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Servo Direct Gear Driven Control Surface

Inq

Well-known member
#1
I'm kind of enjoying some design, CAD work and printing for my Inq'd Trainer. I finally decided to put the servos in the back with the rudder and elevator and was working out how to do it. The easy way (and probably the smartest) would be to just hang the horns outside the fuselage and have short connecting rods to the control horns. Eventually, I want to design and build some war planes and I'd like to experiment with putting all the guts inside so the scale aura bubble isn't burst when I see all those horns and rods flapping in the wind.

At one point, I thought, I could just directly connect it to the surface, but I'd loose any torque multiplication using the control rods. GEARS - I've printed 3D plenty of gears in the past - Involute Spur, Herringbone, Worm... etc... so... why not?

Here's the first attempt. The design starts out using a 9 to 27 tooth ratio for a 3:1 torque advantage. When the servo moves through a full +/- 60°, the control surface will do +/- 20°. Since the gears don't fully turn around I removed the un-needed teeth to help it fit in slender fuselages. It also is custom fit for SG90 servos.

I didn't want to fiddle with critical placing within the plane to mate the gears, so I also designed a gear box that keeps them in contact and aligned. This way the whole unit would just be attached to the control surface first and then slid into place in the fuselage. That's the dream at-least. Here's the CAD drawing...
Servo SG90 Gearbox.png


Total weight of the gears and gearbox using ABS is 4 grams. Here's the first printed version... waiting for the plane to put it in. I used the translucent filament hoping to be able to see the gears in action... but I haven't quite mastered getting it clear enough to be useful.

Gearbox.jpg
 

Foamforce

Active member
#2
Very elegant! Removing the unnecessary teeth is an attractive detail.

Why is the gearbox case necessary? Is it because there is too much flex, so the gears would skip without it?
 

Inq

Well-known member
#3
Very elegant! Removing the unnecessary teeth is an attractive detail.

Why is the gearbox case necessary? Is it because there is too much flex, so the gears would skip without it?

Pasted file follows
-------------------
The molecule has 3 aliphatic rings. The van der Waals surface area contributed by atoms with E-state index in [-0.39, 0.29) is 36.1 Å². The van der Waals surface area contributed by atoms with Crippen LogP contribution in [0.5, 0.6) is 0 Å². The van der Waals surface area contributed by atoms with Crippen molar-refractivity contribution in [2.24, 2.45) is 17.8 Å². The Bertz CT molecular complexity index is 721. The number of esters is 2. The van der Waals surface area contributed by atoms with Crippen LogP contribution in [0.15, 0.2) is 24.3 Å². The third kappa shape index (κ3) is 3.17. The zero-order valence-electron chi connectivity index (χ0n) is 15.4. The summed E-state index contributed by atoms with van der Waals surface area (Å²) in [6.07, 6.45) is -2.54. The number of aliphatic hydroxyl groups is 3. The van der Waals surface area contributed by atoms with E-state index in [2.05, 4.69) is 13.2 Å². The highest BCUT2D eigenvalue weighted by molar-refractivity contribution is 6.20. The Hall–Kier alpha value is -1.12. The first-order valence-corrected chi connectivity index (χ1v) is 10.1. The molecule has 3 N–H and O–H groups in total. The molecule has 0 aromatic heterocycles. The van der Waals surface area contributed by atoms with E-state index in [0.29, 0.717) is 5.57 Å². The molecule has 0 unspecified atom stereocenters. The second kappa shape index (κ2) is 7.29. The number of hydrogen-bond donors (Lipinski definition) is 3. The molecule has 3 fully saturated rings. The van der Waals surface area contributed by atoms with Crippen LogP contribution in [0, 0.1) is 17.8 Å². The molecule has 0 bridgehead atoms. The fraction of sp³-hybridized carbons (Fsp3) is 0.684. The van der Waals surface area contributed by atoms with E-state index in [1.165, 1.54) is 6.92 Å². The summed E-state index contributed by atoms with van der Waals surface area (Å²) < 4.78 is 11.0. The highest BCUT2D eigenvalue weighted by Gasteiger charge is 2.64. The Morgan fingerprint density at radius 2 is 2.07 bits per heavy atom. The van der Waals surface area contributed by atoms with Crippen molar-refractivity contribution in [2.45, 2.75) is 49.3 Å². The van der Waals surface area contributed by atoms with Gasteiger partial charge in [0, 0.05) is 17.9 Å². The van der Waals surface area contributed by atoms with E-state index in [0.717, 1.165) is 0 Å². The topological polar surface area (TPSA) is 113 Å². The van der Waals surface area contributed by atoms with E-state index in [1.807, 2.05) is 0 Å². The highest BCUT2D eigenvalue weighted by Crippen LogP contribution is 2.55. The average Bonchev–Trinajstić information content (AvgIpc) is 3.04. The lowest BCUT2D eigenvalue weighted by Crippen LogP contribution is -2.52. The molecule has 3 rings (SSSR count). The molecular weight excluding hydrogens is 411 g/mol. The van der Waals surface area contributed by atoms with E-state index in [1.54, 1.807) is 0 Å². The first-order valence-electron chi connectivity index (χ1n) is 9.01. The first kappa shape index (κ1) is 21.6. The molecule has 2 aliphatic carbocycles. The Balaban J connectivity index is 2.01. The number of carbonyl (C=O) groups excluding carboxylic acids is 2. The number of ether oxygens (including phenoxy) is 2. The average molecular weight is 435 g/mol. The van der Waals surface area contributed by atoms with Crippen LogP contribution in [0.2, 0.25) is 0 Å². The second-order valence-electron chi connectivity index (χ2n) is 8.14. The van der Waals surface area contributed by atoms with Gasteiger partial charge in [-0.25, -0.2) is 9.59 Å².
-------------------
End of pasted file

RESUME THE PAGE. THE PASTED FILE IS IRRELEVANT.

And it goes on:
Maybe, it's not necessary. Not sure. I'm just trying to imagine how I'd do it if they were separate. I guess the big gear could be put on say... the rudder and other gear/servo are hard mounted in the plane. Just setting the trasn/recv centered and install the rudder. Should be far easier than trying to get a z-bend through horns in a tight volume.

With the gearbox, it's already aligned and gapped. My initial thinking (as I sit down to CAD now) is that I could simple build a boxed "slot" where the servo would fit to react the torque loads, but it wouldn't even need to be glued or screwed. The rudder hinge would keep it from sliding out and the box would keep it from turning. In theory, I could simply remove the rudder hinge pin and pull the rudder/gearbox/servo out.

Also, the gearbox keeps any debris or even the servo wires out of the teeth. I also packed a little Vaseline inside... well... just because I could. It's not that it needed it. Now... in reality... we'll have to wait a little longer to see if it works as I imagine. ;)
 

skymaster

Elite member
#5
I'm kind of enjoying some design, CAD work and printing for my Inq'd Trainer. I finally decided to put the servos in the back with the rudder and elevator and was working out how to do it. The easy way (and probably the smartest) would be to just hang the horns outside the fuselage and have short connecting rods to the control horns. Eventually, I want to design and build some war planes and I'd like to experiment with putting all the guts inside so the scale aura bubble isn't burst when I see all those horns and rods flapping in the wind.

At one point, I thought, I could just directly connect it to the surface, but I'd loose any torque multiplication using the control rods. GEARS - I've printed 3D plenty of gears in the past - Involute Spur, Herringbone, Worm... etc... so... why not?

Here's the first attempt. The design starts out using a 9 to 27 tooth ratio for a 3:1 torque advantage. When the servo moves through a full +/- 60°, the control surface will do +/- 20°. Since the gears don't fully turn around I removed the un-needed teeth to help it fit in slender fuselages. It also is custom fit for SG90 servos.

I didn't want to fiddle with critical placing within the plane to mate the gears, so I also designed a gear box that keeps them in contact and aligned. This way the whole unit would just be attached to the control surface first and then slid into place in the fuselage. That's the dream at-least. Here's the CAD drawing...
View attachment 231983

Total weight of the gears and gearbox using ABS is 4 grams. Here's the first printed version... waiting for the plane to put it in. I used the translucent filament hoping to be able to see the gears in action... but I haven't quite mastered getting it clear enough to be useful.

View attachment 231984
So you would use this on the elevator right .
 

Inq

Well-known member
#6
So you would use this on the elevator right .